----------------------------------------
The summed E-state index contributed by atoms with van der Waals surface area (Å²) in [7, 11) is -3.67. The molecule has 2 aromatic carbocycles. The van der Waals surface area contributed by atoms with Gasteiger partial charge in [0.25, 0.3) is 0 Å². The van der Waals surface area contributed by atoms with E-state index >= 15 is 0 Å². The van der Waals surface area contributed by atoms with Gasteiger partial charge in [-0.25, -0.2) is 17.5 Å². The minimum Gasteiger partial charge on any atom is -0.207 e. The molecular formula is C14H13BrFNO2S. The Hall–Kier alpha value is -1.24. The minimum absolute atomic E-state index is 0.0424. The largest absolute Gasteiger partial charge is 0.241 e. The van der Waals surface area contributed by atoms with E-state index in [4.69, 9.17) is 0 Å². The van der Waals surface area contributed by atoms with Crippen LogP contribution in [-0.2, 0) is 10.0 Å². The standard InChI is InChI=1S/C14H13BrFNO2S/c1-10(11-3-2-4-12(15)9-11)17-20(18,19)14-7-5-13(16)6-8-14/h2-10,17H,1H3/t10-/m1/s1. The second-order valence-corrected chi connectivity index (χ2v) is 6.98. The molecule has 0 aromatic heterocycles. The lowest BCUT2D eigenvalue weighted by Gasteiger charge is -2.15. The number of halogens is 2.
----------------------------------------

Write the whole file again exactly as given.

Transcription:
The summed E-state index contributed by atoms with van der Waals surface area (Å²) in [7, 11) is -3.67. The molecule has 2 aromatic carbocycles. The van der Waals surface area contributed by atoms with Gasteiger partial charge in [0.25, 0.3) is 0 Å². The van der Waals surface area contributed by atoms with E-state index >= 15 is 0 Å². The van der Waals surface area contributed by atoms with Gasteiger partial charge in [-0.25, -0.2) is 17.5 Å². The minimum Gasteiger partial charge on any atom is -0.207 e. The molecular formula is C14H13BrFNO2S. The Hall–Kier alpha value is -1.24. The minimum absolute atomic E-state index is 0.0424. The largest absolute Gasteiger partial charge is 0.241 e. The van der Waals surface area contributed by atoms with E-state index in [4.69, 9.17) is 0 Å². The van der Waals surface area contributed by atoms with Crippen LogP contribution in [-0.2, 0) is 10.0 Å². The standard InChI is InChI=1S/C14H13BrFNO2S/c1-10(11-3-2-4-12(15)9-11)17-20(18,19)14-7-5-13(16)6-8-14/h2-10,17H,1H3/t10-/m1/s1. The second-order valence-corrected chi connectivity index (χ2v) is 6.98. The molecule has 0 aromatic heterocycles. The lowest BCUT2D eigenvalue weighted by Gasteiger charge is -2.15. The number of halogens is 2.